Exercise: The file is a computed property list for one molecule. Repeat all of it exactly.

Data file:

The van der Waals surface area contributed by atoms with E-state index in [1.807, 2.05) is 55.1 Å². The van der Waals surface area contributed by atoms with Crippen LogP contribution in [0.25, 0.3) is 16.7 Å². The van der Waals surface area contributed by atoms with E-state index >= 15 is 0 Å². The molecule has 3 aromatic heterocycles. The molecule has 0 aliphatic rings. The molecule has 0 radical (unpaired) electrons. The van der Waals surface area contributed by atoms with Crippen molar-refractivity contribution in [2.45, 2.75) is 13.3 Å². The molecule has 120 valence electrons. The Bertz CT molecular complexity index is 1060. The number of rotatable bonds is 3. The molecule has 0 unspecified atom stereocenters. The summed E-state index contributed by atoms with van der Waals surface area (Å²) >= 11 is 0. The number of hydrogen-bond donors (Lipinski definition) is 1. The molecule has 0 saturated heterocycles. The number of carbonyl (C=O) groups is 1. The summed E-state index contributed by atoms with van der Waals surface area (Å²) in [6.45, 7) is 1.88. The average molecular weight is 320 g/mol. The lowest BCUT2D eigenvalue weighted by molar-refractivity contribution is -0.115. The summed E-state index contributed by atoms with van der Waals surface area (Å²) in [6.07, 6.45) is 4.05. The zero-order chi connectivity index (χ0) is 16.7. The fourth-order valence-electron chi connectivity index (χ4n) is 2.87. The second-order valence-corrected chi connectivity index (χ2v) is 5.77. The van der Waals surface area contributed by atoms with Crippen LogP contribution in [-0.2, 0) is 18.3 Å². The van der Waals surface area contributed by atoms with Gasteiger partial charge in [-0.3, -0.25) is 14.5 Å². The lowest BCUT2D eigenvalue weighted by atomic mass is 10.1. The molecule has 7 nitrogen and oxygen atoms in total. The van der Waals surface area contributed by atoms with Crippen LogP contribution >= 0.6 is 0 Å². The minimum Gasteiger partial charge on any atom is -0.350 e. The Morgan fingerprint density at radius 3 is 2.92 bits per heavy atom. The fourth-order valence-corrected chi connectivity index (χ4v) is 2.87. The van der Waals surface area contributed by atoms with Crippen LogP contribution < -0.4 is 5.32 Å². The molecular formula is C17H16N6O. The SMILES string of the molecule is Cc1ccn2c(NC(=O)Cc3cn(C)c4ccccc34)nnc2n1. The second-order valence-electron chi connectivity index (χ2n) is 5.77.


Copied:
The van der Waals surface area contributed by atoms with E-state index in [1.807, 2.05) is 55.1 Å². The van der Waals surface area contributed by atoms with Crippen LogP contribution in [0.25, 0.3) is 16.7 Å². The van der Waals surface area contributed by atoms with E-state index >= 15 is 0 Å². The molecule has 3 aromatic heterocycles. The molecule has 0 aliphatic rings. The molecule has 0 radical (unpaired) electrons. The van der Waals surface area contributed by atoms with Crippen molar-refractivity contribution in [2.45, 2.75) is 13.3 Å². The molecule has 120 valence electrons. The Bertz CT molecular complexity index is 1060. The number of rotatable bonds is 3. The molecule has 0 unspecified atom stereocenters. The summed E-state index contributed by atoms with van der Waals surface area (Å²) >= 11 is 0. The number of hydrogen-bond donors (Lipinski definition) is 1. The molecule has 0 saturated heterocycles. The number of carbonyl (C=O) groups is 1. The summed E-state index contributed by atoms with van der Waals surface area (Å²) in [6.45, 7) is 1.88. The average molecular weight is 320 g/mol. The lowest BCUT2D eigenvalue weighted by molar-refractivity contribution is -0.115. The summed E-state index contributed by atoms with van der Waals surface area (Å²) in [6.07, 6.45) is 4.05. The zero-order chi connectivity index (χ0) is 16.7. The fourth-order valence-electron chi connectivity index (χ4n) is 2.87. The second-order valence-corrected chi connectivity index (χ2v) is 5.77. The van der Waals surface area contributed by atoms with Crippen LogP contribution in [-0.2, 0) is 18.3 Å². The van der Waals surface area contributed by atoms with Gasteiger partial charge in [-0.3, -0.25) is 14.5 Å². The lowest BCUT2D eigenvalue weighted by atomic mass is 10.1. The molecule has 7 nitrogen and oxygen atoms in total. The van der Waals surface area contributed by atoms with Crippen LogP contribution >= 0.6 is 0 Å². The minimum Gasteiger partial charge on any atom is -0.350 e. The Morgan fingerprint density at radius 3 is 2.92 bits per heavy atom. The fourth-order valence-corrected chi connectivity index (χ4v) is 2.87. The van der Waals surface area contributed by atoms with Crippen LogP contribution < -0.4 is 5.32 Å². The molecular formula is C17H16N6O. The SMILES string of the molecule is Cc1ccn2c(NC(=O)Cc3cn(C)c4ccccc34)nnc2n1. The second-order valence-electron chi connectivity index (χ2n) is 5.77.